|LAUREN OLIVER IS SO COOL|
Panic began as so many things do in Carp, a dead-end town of 12,000 people in the middle of nowhere: because it was summer, and there was nothing else to do.
Heather never thought she would compete in Panic, a legendary game played by graduating seniors, where the stakes are high and the payoff is even higher. She’d never thought of herself as fearless, the kind of person who would fight to stand out. But when she finds something, and someone, to fight for, she will discover that she is braver than she ever thought.
Dodge has never been afraid of Panic. His secret will fuel him, and get him all the way through the game, he’s sure of it. But what he doesn't know is that he’s not the only one with a secret. Everyone has something to play for.
For Heather and Dodge, the game will bring new alliances, unexpected revelations, and the possibility of first love for each of them—and the knowledge that sometimes the very things we fear are those we need the most.
I'd been so excited to read Lauren Oliver's newest book, and let me tell you, it did NOT disappoint. Panic is scary and creepy, but beautiful at the same time.
Panic is about a frightening game played by recent high school graduates in a small town, but more importantly, it is about two of the characters who play the game. Heather and Dodge take turns narrating the story, and both of them play the game for entirely different reasons. As the two participate in the game along with several other members of their high school class, a friendship forms between them. The game unites them, and as the book progresses, the two grow closer to each other. But I should clarify that their relationship is just a friendship; there is no romance between them at all.
This book is not scary in the way that a horror novel is scary. There is no blood or gore or ghosts. Instead, Panic is the kind of story that messes with your head and makes you scared and paranoid of anything and everything. The characters in the novel are forced to face their fears--anything from heights to guns to haunted houses--and the book unfolds in a suspenseful and mysterious manner. I was reading it on the edge of my seat, terrified for the characters and having no idea what would come next for them. I wasn't scared of any monsters from the book coming to life to get me. I didn't feel like the situations the characters found themselves in would happen to me. When I was reading Panic, I was scared on behalf of the characters. I was scared of what would happen to them and what they would do about it and how it would affect them. The game changes the players, and it's hard to say if the changes are positive or negative.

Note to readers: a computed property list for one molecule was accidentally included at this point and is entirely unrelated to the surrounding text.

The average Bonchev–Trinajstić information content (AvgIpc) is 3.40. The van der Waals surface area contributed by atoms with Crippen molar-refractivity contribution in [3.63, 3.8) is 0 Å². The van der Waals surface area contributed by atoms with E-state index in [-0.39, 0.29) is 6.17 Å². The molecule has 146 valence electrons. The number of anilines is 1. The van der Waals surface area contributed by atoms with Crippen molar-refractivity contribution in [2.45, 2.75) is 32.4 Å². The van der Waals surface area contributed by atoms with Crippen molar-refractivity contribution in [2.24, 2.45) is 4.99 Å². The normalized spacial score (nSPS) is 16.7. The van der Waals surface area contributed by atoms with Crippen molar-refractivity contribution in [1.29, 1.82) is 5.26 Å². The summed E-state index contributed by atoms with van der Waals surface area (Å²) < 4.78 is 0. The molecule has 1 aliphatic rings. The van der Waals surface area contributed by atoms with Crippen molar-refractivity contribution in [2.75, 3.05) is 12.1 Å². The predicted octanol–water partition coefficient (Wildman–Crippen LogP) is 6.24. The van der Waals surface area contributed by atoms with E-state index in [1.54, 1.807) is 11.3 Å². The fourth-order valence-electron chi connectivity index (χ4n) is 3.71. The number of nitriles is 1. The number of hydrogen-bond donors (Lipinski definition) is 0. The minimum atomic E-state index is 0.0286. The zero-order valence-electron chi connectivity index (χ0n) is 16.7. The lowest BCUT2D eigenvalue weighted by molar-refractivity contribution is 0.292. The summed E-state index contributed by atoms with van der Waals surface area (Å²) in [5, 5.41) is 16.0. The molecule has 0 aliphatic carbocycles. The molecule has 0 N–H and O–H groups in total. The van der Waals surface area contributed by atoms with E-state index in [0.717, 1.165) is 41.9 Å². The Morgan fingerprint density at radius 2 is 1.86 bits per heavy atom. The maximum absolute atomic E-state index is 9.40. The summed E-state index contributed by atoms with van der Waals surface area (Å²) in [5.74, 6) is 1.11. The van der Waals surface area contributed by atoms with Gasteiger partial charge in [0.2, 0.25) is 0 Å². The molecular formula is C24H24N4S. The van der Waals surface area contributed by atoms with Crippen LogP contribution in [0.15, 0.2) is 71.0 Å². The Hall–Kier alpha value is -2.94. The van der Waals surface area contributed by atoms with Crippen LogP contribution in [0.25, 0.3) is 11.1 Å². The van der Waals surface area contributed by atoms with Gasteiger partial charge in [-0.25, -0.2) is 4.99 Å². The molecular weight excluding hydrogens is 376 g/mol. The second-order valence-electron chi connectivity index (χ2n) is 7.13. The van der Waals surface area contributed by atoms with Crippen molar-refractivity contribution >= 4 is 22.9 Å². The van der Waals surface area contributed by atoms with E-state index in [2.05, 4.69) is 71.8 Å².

The big theme of this book is fear, which I think is handled brilliantly. Lauren Oliver explores the concept of fear and what it means to be scared, what's worth facing your fears for, and how to overcome your fears. The characters in Panic spend the majority of the novel in a state of terror and paranoia, as the people around them start to seem less familiar and more suspicious. They don't know who to trust or who's orchestrating the game of Panic, and this only adds to the constant fear.
Panic is also about Dodge and Heather's shared uncertainty of what comes next for them, now that high school is over. It is time for a new beginning, and they must decide where to go from the small town that's been stifling them for so long. They both struggle with their complicated relationships with their family members, and throughout the novel, the two of them slowly discover that they have a lot in common.
Panic has Lauren Oliver's beautiful writing style that I've become very familiar with, but it is also something entirely different from anything she's written before. Panic is incredibly unique and thought-provoking, and this story is one that I don't think I'll ever forget.
When I look back and read what I've written, I realize that there's no way I can do this book justice with a review. I have no way of describing just how brilliant this book is. Just trust me on this, please, and pick up a copy of Panic sometime soon. It's creepy and thought-provoking and beautiful all at the same time.